It was in fact the South facing transept and was the coolest and most stable area of the church. This was important for reliable mechanical action.The manual soundboards were positioned above head height but low enough to speak into the nave through a side arch. The Swell shutters aim straight through this arch for this maximum projection. The top panels of the bass-side case were filled with brown cloth to further permit the sound to travel through this important arch and the Pedal reed soundboard was kept low for the same reason.

There were some parameters that had to be met. The organ case had to be low enough to allow the two transept windows to be viewed over the show front but high enough to miss the heritage listed wooden screen in front of the doors at the rear of the transept. The case also had to allow access from these doors down either side from the vestries behind the transept.

The front case was cantilevered so that the view of the side chapel was preserved from the side aisle. This has meant a few large pipes of the Great may be seen over the front case when viewed from certain positions but this was the compromise necessary to achieve the main goals.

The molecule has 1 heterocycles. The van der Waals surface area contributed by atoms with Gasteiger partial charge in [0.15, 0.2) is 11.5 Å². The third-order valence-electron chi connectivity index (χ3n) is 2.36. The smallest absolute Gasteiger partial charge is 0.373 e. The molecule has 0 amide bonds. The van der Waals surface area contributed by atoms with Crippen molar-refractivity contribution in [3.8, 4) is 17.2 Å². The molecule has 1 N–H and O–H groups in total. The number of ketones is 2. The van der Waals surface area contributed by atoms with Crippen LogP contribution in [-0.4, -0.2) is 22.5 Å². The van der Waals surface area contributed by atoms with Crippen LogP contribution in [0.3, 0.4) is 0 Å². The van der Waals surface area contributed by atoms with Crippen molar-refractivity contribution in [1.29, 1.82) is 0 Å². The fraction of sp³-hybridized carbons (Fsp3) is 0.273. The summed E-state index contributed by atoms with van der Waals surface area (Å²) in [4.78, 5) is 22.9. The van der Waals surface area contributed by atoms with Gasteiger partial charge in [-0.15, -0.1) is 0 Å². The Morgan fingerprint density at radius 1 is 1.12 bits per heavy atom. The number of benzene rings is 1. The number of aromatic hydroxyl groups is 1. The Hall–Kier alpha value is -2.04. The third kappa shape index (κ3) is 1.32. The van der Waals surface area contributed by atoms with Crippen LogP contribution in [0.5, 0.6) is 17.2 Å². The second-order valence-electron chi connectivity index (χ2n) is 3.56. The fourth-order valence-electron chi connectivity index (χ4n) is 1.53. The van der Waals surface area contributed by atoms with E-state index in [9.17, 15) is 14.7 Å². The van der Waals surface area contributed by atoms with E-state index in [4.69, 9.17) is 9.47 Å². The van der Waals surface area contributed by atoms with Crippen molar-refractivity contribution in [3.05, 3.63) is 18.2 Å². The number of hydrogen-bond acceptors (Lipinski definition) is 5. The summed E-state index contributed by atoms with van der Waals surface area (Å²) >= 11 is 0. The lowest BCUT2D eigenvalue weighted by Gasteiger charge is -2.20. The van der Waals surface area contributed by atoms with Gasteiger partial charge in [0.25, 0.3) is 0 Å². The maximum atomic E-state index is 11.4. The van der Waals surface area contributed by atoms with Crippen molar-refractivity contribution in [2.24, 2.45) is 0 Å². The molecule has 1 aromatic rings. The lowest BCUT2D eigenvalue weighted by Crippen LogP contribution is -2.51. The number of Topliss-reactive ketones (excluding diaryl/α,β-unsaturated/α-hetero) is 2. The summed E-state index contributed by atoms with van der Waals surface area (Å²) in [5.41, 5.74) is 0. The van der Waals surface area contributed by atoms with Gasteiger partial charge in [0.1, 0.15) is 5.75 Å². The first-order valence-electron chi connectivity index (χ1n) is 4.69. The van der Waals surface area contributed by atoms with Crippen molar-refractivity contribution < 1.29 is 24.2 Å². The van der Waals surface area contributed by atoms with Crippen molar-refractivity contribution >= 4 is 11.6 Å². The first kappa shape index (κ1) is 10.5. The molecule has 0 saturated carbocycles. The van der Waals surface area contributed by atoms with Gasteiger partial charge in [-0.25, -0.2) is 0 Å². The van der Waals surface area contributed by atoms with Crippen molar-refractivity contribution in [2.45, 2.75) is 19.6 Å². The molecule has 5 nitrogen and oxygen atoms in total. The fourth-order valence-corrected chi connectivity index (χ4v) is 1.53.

Technical Design
The action is the same design as our new organ at All Saints' Church, Wickham Terrace. This has proved extremely reliable and yet still sensitive in the sub-tropical climate of Queensland. Whilst we have built wooden actions for smaller organs, aluminium actions were the best for large ones. The aluminium trackers are run in a floating aluminium frame that also contains the squares and roller boards. The frame is only fixed at the keyboards and the pallet table. Likewise, the pallets are made of aluminium.

The new soundboards were based on traditional English layouts for the pipes and bars to ensure the pipes received plenty of wind. They were built using our CNC router in-house which sped up the building process considerably. The router was used for the rollerboards and parts of the casework.

The stop action is worked by large electric solenoids which allows a modern capture system to be used. We used the Artisan system for this which we programmed in-house.

The winding has been discussed elsewhere but it is interesting to note that the Choir Bourdon and Great Open Diapason II still sit on their restored Whitehouse cone-pallet chests so that they can be borrowed. This is the only borrowing in the organ. The electric couplers work by the magnets in the soundboards through which the mechanical